Senior officials from the Society of Motor Manufacturers and Traders, the Retail Motor Industry Federation and several carmakers met Mr Byers and his staff last week, ahead of the final deadline for consultation. They were pressing for an Order to be laid before Parliament by the end of July when MPs break for summer recess.
But the DTi is warning the executive Order could take longer than anticipated to finalise. A Government spokesman said: “If we make a decision this week it will make a mockery of the consultation period.” He understood that the Order would not be published until “the August-September period”.
The Government will make its decision against the background of the latest European Commission price report, which revealed the UK is still the most expensive country in Europe to buy new cars. Its publication came as a new internet-based car price guide was launched, claiming “limited” movement towards new car price harmonisation in Europe over the past 12 months.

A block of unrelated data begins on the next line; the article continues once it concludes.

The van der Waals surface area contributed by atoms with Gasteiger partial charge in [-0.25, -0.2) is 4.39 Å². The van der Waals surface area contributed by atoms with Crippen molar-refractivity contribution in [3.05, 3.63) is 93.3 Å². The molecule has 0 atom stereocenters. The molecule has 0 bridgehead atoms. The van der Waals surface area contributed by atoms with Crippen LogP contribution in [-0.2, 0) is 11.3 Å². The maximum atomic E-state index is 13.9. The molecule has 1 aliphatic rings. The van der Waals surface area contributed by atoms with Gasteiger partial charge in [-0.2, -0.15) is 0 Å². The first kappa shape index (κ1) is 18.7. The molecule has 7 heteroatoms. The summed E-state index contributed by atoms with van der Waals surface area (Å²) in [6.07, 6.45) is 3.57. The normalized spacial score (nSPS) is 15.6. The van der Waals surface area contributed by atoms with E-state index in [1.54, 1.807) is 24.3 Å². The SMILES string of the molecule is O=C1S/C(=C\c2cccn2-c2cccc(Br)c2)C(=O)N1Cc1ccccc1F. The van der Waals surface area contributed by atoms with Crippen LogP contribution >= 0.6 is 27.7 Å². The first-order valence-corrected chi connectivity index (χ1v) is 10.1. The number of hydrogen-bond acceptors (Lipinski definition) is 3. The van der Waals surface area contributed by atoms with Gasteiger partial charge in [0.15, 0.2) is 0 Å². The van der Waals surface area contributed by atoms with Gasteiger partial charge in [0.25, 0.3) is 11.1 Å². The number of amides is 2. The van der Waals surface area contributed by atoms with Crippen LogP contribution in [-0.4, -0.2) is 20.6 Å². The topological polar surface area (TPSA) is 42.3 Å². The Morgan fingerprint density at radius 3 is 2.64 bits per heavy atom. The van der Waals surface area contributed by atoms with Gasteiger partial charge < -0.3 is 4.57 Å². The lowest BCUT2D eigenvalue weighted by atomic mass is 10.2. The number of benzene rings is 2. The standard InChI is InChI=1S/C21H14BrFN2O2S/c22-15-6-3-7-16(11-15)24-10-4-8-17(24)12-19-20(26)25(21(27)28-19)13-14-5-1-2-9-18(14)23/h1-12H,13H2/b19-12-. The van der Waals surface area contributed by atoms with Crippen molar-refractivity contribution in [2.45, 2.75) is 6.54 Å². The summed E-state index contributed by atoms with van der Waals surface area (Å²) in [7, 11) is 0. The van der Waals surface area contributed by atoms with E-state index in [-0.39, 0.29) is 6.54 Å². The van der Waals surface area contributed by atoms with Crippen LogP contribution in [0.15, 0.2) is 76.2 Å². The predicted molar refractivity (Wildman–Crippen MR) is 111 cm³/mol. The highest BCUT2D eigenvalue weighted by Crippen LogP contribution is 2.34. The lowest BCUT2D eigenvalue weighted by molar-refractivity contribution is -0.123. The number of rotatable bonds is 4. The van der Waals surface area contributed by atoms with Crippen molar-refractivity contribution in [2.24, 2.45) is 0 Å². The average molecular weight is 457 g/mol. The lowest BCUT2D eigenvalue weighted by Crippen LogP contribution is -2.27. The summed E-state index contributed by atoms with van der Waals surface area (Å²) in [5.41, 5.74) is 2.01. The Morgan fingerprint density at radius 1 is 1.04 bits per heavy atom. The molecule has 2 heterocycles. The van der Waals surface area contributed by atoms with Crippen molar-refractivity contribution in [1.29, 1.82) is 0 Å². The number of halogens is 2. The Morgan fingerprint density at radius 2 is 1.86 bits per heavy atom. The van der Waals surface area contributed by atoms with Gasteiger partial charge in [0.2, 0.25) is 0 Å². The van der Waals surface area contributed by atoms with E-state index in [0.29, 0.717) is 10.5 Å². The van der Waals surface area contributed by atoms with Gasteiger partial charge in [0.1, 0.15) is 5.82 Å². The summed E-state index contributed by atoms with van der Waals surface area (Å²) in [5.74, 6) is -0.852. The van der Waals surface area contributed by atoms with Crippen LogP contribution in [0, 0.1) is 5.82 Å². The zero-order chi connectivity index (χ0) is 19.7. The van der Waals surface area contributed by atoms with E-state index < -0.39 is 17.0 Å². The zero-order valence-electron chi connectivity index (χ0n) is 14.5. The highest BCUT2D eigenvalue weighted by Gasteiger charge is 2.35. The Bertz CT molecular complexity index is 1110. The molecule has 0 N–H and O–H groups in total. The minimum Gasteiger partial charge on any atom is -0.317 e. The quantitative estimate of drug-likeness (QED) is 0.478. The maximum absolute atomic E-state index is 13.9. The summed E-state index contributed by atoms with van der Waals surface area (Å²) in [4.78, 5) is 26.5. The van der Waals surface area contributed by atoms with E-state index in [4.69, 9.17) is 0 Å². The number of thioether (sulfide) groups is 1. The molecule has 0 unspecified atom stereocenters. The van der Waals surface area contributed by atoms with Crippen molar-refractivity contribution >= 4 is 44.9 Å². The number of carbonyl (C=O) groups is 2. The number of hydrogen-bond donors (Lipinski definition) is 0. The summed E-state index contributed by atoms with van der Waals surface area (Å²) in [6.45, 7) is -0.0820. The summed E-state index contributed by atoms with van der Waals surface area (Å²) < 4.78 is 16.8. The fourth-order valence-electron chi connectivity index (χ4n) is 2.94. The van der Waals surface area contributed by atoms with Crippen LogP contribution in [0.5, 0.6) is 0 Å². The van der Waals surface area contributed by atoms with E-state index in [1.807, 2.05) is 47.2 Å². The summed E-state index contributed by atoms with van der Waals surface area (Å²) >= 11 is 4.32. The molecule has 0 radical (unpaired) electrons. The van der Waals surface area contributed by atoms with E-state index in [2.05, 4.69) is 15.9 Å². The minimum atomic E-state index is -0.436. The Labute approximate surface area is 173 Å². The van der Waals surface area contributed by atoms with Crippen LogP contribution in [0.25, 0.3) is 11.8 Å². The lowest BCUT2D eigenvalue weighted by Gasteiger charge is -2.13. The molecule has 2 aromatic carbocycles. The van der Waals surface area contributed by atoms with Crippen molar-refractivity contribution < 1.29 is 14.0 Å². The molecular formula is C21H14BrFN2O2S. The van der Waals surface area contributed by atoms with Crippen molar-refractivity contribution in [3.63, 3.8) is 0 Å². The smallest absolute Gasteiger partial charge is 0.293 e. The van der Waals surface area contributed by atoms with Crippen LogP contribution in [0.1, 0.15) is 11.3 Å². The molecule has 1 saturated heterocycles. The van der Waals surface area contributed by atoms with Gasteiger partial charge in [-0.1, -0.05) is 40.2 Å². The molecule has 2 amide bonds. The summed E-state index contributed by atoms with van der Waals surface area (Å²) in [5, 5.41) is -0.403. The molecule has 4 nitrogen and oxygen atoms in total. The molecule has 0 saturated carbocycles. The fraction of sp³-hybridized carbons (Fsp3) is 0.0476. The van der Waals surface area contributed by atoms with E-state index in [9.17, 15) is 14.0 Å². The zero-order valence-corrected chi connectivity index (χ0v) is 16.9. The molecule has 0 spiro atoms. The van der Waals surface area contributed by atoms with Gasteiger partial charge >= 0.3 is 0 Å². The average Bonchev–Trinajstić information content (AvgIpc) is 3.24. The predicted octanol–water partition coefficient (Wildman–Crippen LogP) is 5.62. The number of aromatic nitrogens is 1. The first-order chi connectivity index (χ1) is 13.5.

Eurocarprice.com, which uses data from UK analysts Jato Dynamics, said that until the recent strengthening of the euro, UK prices had “moved ahead by over 10% compared to the European average”. But it conceded that transaction prices had fallen due to discounting and special offers.
Mario Monti, EU competition commissioner, warned he would continue to investigate possible restrictive practices by carmakers and rejected claims by the SMMT that the increased price differential was due to the strength of the pound.
He said the strong currency should have resulted in price reductions, particularly from continental European manufacturers.
“I am left wondering why competitive pressures in the market have not been sufficient to promote substantial price cuts in response to currency development,” he said.